Being Prepared = Redundancy
You can ask my husband how I feel about redundancy when it comes to be prepared for any kind an emergency. He lovingly teases me about the myriad ways we can start a fire. Beyond having waterproof & stormproof matches, we have an assortment of different kinds of magnesium strikers and magnifying glasses, as well as fire starter sticks and various medium to use as tinder.
Just as having redundancy for starting a fire, is important, I believe in also having a variety of ways to heat water or cook. In a power-outage it’s easy enough to say, “I’ll just throw some food on the grill.” But what if you are in the middle of a blizzard, or a hurricane? If you go camping as often as we do, you know that Mother Nature does not always cooperate with your plans.
We also have a variety of ways to cook and heat water
Depending upon our needs and where we are at the time, we have options. For home use, of course there’s the grill. For setting up in a campground we have the two-burner camp stove that runs on white gas. There’s the small one burner lightweight backpacking camp stove that also runs on white gas – extremely efficient. And in case we run out of liquid fuel, we have the Bio-Lite Campstove that uses bio fuels, such as wood pellets, twigs, pinecones, cardboard, etc.
But What About Something Safe for Indoors?
But what about something I can use in the house during a power outage that will allow me to heat some water or a can of soup? I personally don’t want to use liquid fuels inside (and various fumes can be dangerous). And the Bio-Lite Camp stove creates a pretty healthy fire that, although safe for indoors fume-wise, would be a bit over-kill (read dangerous) for short-term indoor needs.
I recently found the perfect solution for $5 at a flea market.
It’s what they call a Folding Sterno Camp Stove. There are all types of varieties out there and I plan to check out a few more to see which one performs the best. The one I found holds a sterno can underneath with a large grate on top that will support a cooking pan. The reason I was excited about getting this unit is that I make my own sterno-type fuel, called Buddy Burners, using paraffin and cardboard. They are great for heating up foods or boiling water, but I needed a way to set my pan over the Buddy Burner. Some people use bricks on three sides and create a ‘stove’ of sorts, which will work, but is cumbersome and what if I don’t have any bricks handy? This little stove is perfect for my needs in that easily holds one of my homemade tuna-can-sized Buddy Burners underneath, and the large grate on top will support a pan large enough to boil a cup of water for a dehydrated meal pouch or heat a can of soup. I can safely use it indoors, using common sense precautions, such as setting the unit on top of my metal stove or other heat-proof surfaces. Always be safe using an open flame indoors! It also folds flat for easy storage. An important point for my limited storage space.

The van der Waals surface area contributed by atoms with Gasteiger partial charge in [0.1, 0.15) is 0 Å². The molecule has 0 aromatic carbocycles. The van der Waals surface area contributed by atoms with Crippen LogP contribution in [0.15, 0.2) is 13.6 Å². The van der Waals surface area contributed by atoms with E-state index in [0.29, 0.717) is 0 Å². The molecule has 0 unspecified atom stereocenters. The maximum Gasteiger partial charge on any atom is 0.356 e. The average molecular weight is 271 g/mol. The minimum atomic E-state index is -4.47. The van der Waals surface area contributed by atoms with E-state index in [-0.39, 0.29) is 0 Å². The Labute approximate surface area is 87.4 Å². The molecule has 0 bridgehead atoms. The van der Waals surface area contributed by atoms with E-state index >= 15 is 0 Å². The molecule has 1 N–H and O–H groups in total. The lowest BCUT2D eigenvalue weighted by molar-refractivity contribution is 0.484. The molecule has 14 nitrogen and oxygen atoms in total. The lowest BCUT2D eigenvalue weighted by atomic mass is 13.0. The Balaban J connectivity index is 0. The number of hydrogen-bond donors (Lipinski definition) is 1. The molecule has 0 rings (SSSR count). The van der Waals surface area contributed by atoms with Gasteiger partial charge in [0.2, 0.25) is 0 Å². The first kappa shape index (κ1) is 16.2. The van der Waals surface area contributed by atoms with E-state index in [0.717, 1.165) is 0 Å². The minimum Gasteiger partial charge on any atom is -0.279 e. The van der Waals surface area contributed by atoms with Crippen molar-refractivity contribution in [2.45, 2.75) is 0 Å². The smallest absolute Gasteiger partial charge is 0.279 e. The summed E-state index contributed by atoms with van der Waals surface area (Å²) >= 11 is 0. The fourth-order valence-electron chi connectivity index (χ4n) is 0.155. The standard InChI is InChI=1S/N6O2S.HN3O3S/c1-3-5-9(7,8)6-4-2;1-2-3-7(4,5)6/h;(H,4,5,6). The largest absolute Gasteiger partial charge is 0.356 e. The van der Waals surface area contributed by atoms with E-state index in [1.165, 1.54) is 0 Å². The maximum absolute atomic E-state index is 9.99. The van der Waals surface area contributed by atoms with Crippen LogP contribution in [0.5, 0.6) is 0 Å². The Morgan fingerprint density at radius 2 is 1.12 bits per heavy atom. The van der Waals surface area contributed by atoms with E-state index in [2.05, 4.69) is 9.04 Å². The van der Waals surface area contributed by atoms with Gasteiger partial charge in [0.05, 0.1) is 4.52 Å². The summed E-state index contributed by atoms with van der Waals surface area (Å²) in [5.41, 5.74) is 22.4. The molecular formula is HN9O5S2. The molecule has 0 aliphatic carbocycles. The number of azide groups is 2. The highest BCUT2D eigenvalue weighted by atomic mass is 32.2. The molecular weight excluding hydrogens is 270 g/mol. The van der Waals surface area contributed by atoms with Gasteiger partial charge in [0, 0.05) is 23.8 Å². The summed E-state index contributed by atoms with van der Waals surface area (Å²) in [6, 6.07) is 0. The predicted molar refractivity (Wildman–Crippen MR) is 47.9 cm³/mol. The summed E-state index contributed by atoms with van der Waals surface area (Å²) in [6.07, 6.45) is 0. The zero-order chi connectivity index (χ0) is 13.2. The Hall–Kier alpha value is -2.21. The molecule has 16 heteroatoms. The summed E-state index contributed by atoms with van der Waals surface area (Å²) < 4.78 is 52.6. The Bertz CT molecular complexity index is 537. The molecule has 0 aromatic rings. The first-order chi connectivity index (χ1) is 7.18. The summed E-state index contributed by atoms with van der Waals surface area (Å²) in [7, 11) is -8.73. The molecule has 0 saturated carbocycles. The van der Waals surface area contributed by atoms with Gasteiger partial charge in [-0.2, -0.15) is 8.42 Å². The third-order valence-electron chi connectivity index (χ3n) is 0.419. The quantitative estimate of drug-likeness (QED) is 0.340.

I’ve seen videos of people using these little stoves out in the wilderness and burning wood in them, instead of using the canned sterno fuel. Although these stoves are heavy, compared to the lightweight stoves made for backpacking, I can see why some would prefer them to having to carry fuel canisters.
This little camp stove is by no means a long-term solution for cooking. It’s small, and depending upon the fuel you use, will take some time to bring a cup of water to boil or heat food. But in an emergency situation it could be a real life-saver as it would allow you to boil water for safe drinking. And nothing makes a scary scenario easier to deal with than having some warm food to eat, or a hot cup of tea.
I think it’s a great addition for my emergency preparedness supplies here at home. And at under $10 a piece, I think I might add one to each of our car emergency bags as well.
What about you? Are you prepared for a power outage?